RAJAGOPAL wants to organise labour camps and mobilise local youth in agricultural work. He said that he had identified irrigation canals built during British rule in Nawada district, which were choked with sand. "I want to rope in 5,000 young men who could clean up those canals. The attempt is to create a positive atmosphere so that the farming community at all levels gets involved in the process," he said. Rajagopal said that there was a general sense of fatigue among the various caste groups over the internecine clashes. He pointed out that the situation was such that members of the upper castes sent their children out of Bihar to study and were even moving out of their land to other areas.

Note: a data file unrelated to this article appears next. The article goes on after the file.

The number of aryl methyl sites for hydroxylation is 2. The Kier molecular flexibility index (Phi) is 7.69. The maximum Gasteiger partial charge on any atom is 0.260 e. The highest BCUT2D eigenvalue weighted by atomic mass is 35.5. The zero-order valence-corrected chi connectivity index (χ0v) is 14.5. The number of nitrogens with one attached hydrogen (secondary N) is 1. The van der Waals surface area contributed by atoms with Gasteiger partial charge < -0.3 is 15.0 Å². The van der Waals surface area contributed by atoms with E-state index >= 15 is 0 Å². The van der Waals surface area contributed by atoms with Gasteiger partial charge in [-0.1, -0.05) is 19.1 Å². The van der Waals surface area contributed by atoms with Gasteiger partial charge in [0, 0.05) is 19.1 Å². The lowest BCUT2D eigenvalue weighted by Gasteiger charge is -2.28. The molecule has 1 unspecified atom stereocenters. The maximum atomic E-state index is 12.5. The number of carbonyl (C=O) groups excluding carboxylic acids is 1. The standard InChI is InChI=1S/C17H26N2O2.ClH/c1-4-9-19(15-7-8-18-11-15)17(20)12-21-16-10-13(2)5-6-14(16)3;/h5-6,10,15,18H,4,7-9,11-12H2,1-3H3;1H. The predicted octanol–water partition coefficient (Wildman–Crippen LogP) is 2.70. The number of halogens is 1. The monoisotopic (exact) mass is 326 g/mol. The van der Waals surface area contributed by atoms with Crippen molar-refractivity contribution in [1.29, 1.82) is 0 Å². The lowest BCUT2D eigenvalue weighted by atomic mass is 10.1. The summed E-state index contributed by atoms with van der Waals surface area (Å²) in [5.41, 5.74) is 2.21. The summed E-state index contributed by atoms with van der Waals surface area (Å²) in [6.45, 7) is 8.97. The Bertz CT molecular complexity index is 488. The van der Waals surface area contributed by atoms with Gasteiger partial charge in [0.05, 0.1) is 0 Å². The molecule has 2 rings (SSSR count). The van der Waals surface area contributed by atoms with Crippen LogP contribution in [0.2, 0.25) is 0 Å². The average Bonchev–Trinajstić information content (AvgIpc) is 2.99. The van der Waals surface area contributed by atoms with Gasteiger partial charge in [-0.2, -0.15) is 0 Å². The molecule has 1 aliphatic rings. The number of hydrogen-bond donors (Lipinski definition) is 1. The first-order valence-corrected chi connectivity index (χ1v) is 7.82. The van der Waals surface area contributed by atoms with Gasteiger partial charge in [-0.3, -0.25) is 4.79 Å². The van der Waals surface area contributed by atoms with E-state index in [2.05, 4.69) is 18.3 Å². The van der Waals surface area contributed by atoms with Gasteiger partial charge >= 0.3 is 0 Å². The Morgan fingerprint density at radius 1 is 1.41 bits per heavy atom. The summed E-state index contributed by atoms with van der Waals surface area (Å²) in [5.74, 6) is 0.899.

The Ekta Parishad's task is not an easy one. At two places where the padayatra conducted meetings, the landlords were highly suspicious of it. Shailesh Kumar, a youth belonging to the landowning class, wondered what bhu-adhikar (land right) was all about and also wanted an explanation for the demand for the restoration of patta land (that has a deed). While many among the landless received pattas, they had little idea of where the land was. This situation was exploited by the landed upper-caste people, who constitute some 13 per cent of the population. The Scheduled Castes and the backward castes comprise 64 per cent.